Mel Brooks Monday: The Twelve Chairs

Between his breakout hit The Producers and the legendary Blazing Saddles, Mel Brooks directed a little film called The Twelve Chairs, based upon a Russian novel. I’ll cop to never having heard of it before doing this series. Thankfully, my lack of expectations paid off, because the movie is an absolute delight, a forgotten gem in the Brooks canon.

The film, set in Russia after the rise of the Soviet Union, follows Vorobyaninov (Ron Moody), a former nobleman whose dying mother-in-law leaves him with a big secret: she has hidden a fortune’s worth in jewels inside one of her old dining room chairs, part of a set of twelve. He quickly runs off in search of the jewels, but there would be no movie if the chairs were where they were supposed to be, or all in one place. Vorobyaninov’s loud, sometimes boorish antics prevent him from keeping a secret very well; soon, a charismatic drifter (a very young Frank Langella) and a greedy priest (Dom DeLuise) are after the jewels as well.

The Twelve Chairs is a hilarious throwback to the madcap slapstick antics of the Marx Brothers and The Three Stooges.

The Twelve Chairs is a hilarious throwback to the madcap slapstick antics of The Marx Brothers and The Three Stooges.

This is the sort of film where the plot matters very little. The jewels are a McGuffin that exist to drive forward the madcap antics of our trio of misfits. The film is Brooks’ love letter to beloved slapstick trios like The Three Stooges and The Marx Brothers, and their influence covers every inch of the movie. Thankfully, the movie works as more than homage; it is a very funny movie in its own right.

Much of the credit for that must certainly go to the actors. Moody plays Vorobyaninov as a very desperate man, and desperation is funny. We feel for his plight and continued failure at obtaining the jewels that are, after all, rightfully his, but his greed and callousness keep us laughing at his constant misfortune. Those who are more familiar with Frank Langella’s recent dramatic work (he played Richard Nixon in Frost/Nixon) might be surprised as his gifted comedic talent even at a young age. His suave street rat is “the smart one” of the trio, and his continual manipulation of his situation (and the other treasure hunters) gets some big laughs.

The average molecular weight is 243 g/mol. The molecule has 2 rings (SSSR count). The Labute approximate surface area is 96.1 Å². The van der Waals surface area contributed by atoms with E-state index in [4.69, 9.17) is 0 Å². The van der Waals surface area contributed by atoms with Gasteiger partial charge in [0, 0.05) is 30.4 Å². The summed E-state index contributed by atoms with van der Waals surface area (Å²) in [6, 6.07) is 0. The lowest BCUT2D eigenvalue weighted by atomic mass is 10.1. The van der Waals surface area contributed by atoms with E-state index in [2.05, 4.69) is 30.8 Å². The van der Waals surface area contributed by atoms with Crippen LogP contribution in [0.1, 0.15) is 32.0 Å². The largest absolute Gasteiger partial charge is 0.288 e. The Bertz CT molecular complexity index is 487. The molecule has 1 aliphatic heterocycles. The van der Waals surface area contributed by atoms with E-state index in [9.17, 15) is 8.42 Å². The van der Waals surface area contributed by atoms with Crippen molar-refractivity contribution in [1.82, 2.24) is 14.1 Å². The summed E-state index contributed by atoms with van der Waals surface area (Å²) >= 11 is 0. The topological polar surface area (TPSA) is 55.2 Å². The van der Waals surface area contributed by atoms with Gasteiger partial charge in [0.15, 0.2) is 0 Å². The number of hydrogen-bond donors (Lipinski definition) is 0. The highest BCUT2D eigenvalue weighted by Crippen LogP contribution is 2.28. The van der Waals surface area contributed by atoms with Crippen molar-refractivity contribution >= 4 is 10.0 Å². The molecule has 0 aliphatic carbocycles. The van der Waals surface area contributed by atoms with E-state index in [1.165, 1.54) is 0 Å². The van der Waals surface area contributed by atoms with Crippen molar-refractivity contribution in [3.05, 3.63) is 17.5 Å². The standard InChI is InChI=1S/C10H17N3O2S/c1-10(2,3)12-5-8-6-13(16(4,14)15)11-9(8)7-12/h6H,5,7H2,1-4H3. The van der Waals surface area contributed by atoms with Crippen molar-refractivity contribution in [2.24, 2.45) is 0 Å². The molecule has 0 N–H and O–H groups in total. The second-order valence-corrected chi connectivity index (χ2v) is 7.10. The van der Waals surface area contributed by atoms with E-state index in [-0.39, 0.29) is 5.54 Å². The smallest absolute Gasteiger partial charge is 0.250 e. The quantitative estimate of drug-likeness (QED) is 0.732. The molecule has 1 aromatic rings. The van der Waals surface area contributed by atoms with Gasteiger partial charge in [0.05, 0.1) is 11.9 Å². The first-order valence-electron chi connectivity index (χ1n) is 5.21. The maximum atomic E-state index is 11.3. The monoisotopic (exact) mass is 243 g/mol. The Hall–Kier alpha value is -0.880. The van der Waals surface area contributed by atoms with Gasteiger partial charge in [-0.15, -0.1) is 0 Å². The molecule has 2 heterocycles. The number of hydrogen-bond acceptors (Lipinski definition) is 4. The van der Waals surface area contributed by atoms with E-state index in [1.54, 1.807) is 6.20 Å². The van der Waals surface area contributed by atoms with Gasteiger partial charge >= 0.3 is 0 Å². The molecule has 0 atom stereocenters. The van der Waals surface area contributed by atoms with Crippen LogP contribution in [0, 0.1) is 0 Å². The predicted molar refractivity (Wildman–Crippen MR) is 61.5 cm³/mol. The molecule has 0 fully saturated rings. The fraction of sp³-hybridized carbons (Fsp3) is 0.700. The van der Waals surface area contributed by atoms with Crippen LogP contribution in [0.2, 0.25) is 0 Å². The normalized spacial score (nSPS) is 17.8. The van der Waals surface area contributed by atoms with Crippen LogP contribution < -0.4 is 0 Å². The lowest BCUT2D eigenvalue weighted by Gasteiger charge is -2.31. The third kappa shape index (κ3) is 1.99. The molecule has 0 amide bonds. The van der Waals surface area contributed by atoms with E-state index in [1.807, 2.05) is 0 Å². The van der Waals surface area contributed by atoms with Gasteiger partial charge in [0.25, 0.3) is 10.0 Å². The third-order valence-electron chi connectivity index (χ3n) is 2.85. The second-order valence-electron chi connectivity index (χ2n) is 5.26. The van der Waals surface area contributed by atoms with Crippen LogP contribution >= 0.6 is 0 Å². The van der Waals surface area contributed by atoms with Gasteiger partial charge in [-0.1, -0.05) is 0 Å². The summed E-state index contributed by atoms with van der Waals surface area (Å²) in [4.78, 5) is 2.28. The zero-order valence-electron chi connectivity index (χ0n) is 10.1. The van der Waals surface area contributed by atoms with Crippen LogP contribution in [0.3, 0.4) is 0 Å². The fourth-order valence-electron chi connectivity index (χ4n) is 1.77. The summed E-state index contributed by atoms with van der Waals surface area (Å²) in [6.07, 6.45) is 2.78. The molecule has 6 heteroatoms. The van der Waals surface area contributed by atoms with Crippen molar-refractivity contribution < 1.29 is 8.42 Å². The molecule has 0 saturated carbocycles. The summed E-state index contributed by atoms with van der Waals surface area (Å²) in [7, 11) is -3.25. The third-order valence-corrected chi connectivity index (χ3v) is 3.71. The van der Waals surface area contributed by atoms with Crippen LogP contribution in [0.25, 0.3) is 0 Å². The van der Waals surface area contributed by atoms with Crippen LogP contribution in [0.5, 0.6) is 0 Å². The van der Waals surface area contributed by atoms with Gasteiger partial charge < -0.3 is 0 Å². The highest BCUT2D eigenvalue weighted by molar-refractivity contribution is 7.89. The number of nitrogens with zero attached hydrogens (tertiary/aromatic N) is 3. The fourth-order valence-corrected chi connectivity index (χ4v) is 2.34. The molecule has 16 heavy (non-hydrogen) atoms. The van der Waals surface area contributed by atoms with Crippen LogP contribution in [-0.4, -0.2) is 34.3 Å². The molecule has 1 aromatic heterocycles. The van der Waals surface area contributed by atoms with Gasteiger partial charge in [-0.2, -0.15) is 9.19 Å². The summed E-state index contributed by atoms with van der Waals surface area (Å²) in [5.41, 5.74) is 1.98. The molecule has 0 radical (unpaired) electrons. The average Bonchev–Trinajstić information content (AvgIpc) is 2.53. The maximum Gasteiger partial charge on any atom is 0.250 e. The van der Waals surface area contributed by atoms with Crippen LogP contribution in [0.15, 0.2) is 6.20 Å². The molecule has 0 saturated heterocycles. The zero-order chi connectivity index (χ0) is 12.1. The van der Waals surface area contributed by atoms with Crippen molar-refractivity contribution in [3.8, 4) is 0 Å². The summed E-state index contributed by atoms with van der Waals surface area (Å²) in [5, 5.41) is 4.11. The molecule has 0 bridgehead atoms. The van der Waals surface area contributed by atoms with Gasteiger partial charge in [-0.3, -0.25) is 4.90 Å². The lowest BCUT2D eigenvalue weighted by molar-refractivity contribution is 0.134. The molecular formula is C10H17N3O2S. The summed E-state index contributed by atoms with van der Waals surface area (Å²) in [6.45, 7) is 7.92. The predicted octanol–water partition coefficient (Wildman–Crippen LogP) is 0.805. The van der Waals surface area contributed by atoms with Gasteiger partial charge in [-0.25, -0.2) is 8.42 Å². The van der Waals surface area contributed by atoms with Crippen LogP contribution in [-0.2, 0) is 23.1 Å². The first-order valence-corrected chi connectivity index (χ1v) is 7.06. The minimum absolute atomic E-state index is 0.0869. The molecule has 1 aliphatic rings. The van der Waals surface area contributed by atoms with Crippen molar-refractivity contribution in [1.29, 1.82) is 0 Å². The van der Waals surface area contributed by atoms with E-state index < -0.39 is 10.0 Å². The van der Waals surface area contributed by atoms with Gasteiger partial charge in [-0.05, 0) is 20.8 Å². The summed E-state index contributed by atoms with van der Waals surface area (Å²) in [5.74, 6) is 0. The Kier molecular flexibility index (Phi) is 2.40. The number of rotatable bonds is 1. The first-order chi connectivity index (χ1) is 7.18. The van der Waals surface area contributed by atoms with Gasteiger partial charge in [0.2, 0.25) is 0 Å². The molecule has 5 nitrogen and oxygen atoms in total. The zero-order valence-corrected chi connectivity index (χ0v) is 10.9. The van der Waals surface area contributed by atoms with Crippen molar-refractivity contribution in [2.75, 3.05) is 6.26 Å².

But the show really belongs to the late great Dom DeLuise, one of the most gifted physical comedians we’ve ever had. If you combined the vaudevillian antics of Buster Keaton with the warmth and amiable goofiness of Bill Murray, you’d come close to an understanding what makes DeLuise so special. His Father Fyodor gets most of the movie’s best visual gags, and DeLuise makes it look as natural as breathing. Two sequences—one set in a museum library and another in Siberia—should be considered all-time slapstick greats, if they aren’t already. They’re just perfection.

But I was equally struck by the quality of Brooks’ filmmaking here. Some of his later films take on an increasingly cheap-looking quality, as parody begins to overshadow coherent story and engaging characters. Here, he experiments with slow and fast motion during several vaudevillian-inspired fistfights, and the movie’s globetrotting locations give it a unique visual style and pacing within the director’s filmography. The cinematography is sometimes breathtaking, as is the Russian-inspired soundtrack. The ending, one of Brooks’ more cynical, is pitch-perfect, both funny and tremendously tragic in a way I wasn’t expecting.

I came into The Twelve Chairs expecting to be underwhelmed, but I’m glad I was wrong. This is brilliant comedic filmmaking all around. It may have laid the groundwork for Brooks’ more popular and enduring works, but it’s a wonderful, hilarious film in its own right. If, like me, you’ve never heard of the film before, it’s definitely a treasure worth seeking out (yes, that was a pun. You may laugh now).